For the past few months, almost a year now, I have had the opportunity to experiment and work with the latest approaches in business & product development! I started working with the Lean Startup methodology by Eric Ries and the Lean Canvas of Ash Maurya and worked my way back to the origins of the entire approach, going through Alex Osterwalder’s famous Business Model Canvas, all the way to the course that Steve Blank taught to his students, on how to build a startup… Taking this course online, here, but also reading his book, opened up my mind to a world of opportunities and ideas! Therefore, I decided to use this opportunity to blog a bit about both of them, the book and the course, asking for the author’s (should he comes across this post) understanding for my poor interpretation of both of them!
As anyone would do, I did start with the course of Steve Blank, some months ago… I watched and watched over a course of a month, the videos that explained his entire approach of discovering customers, validating their problems, getting them onboard and working your way to growing them as well as your idea into a sustainable and profitable but more importantly scalable business model. But apart from the apparent that can also be found in the page of the course, I think that the most valuable lesson for me, taking this course, was the introduction to some basic principles and notions that were not that clear to me until that time.
More specifically, listening about why startups usually fail, and identifying their unique nature in comparison to larger companies, blew my mind completely! It was a fundamental assumption that needed to be clear in my head, as it needs to be clear in your head as well if you are planning to start your own startup! The remainder of the class, focused in a very practical and pragmatic way on the specifics of each section of the business model canvas providing examples for each case, both in physical and web/mobile channels. Along with an existing example of a startup, these lectures really cleared my head and answered a thousand questions I’ve had since I started working with the simplified versions of this approach, as these were expressed in the Lean Startup and the Lean Canvas, mentioned previously.
But completing the course was just not enough… The explanations and examples provided really created more questions that they answered, so when I saw that there was extra reading material involved, I decided to get my hands on the book itself! It was a daunting task in the beginning when I saw that there were around 900 pages to cover, but I really wanted to learn more…! In order to be able to have access to the book in the future, in a more convenient way, I decided to keep my own notes, summarizing what was written there, as a reference… The result looked sth like the following picture…
The book itself is really a “read” that has to be revisited again and again… Don’t even try to get it all in one seating… Applying the techniques and approaches that are described in there is an exercise that will get you back and forth through a seemingly endless iteration of ideas and processes… But once you find your scalable and profitable business model, you’ll be more than happy that you spent the time looking for it… The book starts by tackling Customer Discovery as a process, outlining the main steps you have to take to identify who your customer is. It discusses archetypes as a way to describe and get to know your audience! I really enjoyed the “day in your customer’s life” approach as a method to identify what your product can do for your customer. Finishing with this, Steve Blank (S.B.) emphasizes the need to get out of the building and discuss with your customers. Methods for doing just that but also measuring your performance were really useful and applicable to our own Lean AKademy course.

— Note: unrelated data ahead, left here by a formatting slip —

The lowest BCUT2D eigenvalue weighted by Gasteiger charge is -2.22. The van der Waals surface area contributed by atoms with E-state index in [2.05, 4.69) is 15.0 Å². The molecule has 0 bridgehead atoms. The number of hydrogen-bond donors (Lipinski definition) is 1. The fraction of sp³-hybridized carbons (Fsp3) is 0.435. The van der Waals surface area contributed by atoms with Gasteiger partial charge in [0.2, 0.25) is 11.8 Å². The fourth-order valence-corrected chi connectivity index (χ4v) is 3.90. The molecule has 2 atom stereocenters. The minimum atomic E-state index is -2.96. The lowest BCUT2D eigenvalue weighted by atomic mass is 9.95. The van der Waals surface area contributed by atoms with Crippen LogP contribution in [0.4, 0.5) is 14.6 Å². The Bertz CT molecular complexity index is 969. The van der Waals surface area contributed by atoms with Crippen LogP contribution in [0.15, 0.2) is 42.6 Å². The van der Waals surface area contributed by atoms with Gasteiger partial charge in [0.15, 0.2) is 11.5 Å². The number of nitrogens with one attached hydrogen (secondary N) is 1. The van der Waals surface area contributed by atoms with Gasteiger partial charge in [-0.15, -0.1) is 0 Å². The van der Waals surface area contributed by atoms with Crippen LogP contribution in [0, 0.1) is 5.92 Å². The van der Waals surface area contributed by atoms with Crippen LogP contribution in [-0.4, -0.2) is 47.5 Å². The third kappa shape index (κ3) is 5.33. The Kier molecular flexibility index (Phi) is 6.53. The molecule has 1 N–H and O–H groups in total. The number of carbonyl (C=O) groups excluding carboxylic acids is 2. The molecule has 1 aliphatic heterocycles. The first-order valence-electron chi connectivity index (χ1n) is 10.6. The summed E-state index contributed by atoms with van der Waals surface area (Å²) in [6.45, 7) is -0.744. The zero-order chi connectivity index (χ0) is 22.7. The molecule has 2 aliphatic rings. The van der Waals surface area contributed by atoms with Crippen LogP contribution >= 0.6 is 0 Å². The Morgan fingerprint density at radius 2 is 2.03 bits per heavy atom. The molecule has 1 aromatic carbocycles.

Moving on to Customer Validation, it was really useful for me to see which techniques I can use to verify that the initial problem that I identified, can be tested with a larger audience to prove that there’s significan traction to move the product development ahead. Another highlight for me were the metrics that S.B. used all along the way, to track the progress of the experiment described in the book. Gradually and methodically, the discussion moved to selling the product and finding ways to reach more and more customers than just the early evangelists that follow your product from day 1. Product and company positioning were also two concepts that I did not take into consideration before reading the book, but are really fundamental.
Finishing the book, I realized how structured and based on facts this entire process became, where in the beginning we 0nly had educated guesses about a thing or two. Apart from the dispersed highlights that I briefly mentioned for you, this book has given me something that is truly much more valuable than any of-the-box solution… It gave me the understanding that in any startup, or any effort of that kind, measuring and experimenting with metrics that matter, is the only way to go about it… Having faith, persistence and vision is one thing, but being able to translate, validate and interpret those through a structured approach, is what distinguishes an amazing idea from an amazing, profitable and scalable startup that will last the test of time…